In early-November 2017, there was still some question as to whether the Republican tax plan would pass. Polls showed strong public opposition to the GOP blueprint, and some vulnerable Republicans admitted they were nervous about supporting hefty tax breaks for the wealthy and big corporations.
But much of the party also faced pressure from rich donors who warned the party not to fail. Rep. Chris Collins (R-N.Y.), who was later indicted by the FBI over alleged insider trading, admitted at the time, "My donors are basically saying, 'Get it done or don't ever call me again.'"
And while it was jarring to hear a member of Congress speak so candidly about meeting the demands of campaign contributors, it was also a precursor of things to come. Republicans, of course, did pass those tax breaks, and because they "got it done," wealthy beneficiaries are returning the favor by opening their wallets. The New York Times reported:
Republicans are struggling to make the $1.5 trillion Trump tax cuts a winning issue with voters in the midterm congressional elections, but the cuts are helping the party in another crucial way: unlocking tens of millions of dollars in campaign donations from the wealthy conservatives and corporate interests that benefited handsomely from it.Billionaires and corporations that reaped millions of dollars in tax cuts are pumping some of that windfall into the Congressional Leadership Fund, a "super PAC" closely aligned with Speaker Paul D. Ryan that is flooding the airwaves and front porches of swing congressional districts with increasingly sharp attacks on the Democratic candidates vying to wrest control of the House.
It's quite a cycle, isn't it? Republican candidates run, assuring voters they'll look out for the interests of working people. Those candidates become Republican officeholders, who use their offices to help the rich and powerful. The rich and powerful then show their appreciation for their GOP benefactors by rewarding them with generous campaign contributions.
And Republicans then use that money to run commercials that assure voters they'll look out for the interests of working people.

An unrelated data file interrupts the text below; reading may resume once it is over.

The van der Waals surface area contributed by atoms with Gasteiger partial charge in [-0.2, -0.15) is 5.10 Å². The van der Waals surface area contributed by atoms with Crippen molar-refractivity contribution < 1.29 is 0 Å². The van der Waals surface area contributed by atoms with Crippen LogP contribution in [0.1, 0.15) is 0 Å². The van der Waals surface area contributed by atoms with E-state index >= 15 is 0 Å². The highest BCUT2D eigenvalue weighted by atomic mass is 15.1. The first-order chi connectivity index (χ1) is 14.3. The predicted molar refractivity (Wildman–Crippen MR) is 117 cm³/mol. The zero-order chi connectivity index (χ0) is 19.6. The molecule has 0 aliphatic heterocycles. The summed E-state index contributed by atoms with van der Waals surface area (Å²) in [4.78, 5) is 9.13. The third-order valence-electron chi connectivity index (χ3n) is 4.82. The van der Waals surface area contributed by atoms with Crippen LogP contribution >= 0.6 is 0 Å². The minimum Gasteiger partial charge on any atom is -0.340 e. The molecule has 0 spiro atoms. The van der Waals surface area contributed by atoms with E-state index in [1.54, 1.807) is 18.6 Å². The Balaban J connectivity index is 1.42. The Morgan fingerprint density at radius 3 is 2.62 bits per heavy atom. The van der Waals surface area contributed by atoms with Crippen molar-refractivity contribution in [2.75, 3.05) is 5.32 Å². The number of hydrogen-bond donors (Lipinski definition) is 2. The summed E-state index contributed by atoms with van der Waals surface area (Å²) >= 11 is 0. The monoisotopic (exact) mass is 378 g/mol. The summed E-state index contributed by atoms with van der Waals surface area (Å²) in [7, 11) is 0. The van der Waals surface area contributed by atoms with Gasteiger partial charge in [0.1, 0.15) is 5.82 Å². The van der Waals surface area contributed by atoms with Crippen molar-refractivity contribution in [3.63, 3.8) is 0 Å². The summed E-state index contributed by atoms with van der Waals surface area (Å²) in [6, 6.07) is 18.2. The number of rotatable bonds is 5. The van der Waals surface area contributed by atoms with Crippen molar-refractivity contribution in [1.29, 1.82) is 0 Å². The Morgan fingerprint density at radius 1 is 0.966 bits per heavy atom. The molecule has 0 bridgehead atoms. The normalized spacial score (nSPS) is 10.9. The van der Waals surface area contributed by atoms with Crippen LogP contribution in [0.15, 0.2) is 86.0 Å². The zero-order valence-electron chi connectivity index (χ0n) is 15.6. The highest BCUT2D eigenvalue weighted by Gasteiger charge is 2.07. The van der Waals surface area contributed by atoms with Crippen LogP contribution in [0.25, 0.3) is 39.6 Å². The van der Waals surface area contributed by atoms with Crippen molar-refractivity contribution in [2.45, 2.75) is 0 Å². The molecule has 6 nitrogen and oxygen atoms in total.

For the donors, the amount they're giving back to Republicans is a small fraction of what Republicans gave them in the form of tax cuts. From the Times' report:
The fund's donors include the casino magnate Sheldon Adelson, who has given $30 million, and whose company, Las Vegas Sands, reported a nearly $700 million windfall from the tax law earlier this year; Timothy Mellon, chairman and majority owner of Pan Am Systems, a privately held collection of companies that includes rail, aviation and marketing services, who has contributed $24 million; Valero Services, a Texas oil refining company that reported a $1.9 billion benefit from tax cuts in the first quarter, and which has given $1.5 million; and a collection of other corporations, executives and financial fund managers.
Around Thanksgiving last year, Donald Trump spoke at an event in Missouri and declared, in reference to him and his party, "Our focus is on helping the folks who work in the mail rooms and machine shops of America -- the plumbers, the carpenters, the cops, the teachers, the truck drivers, the pipe fitters -- the people that like me best. Actually, the rich people actually don't like me, which is sort of interesting. And that's fine. You know what? I like that trade."
Nine months later, it looks like plenty of rich people are quite pleased after all.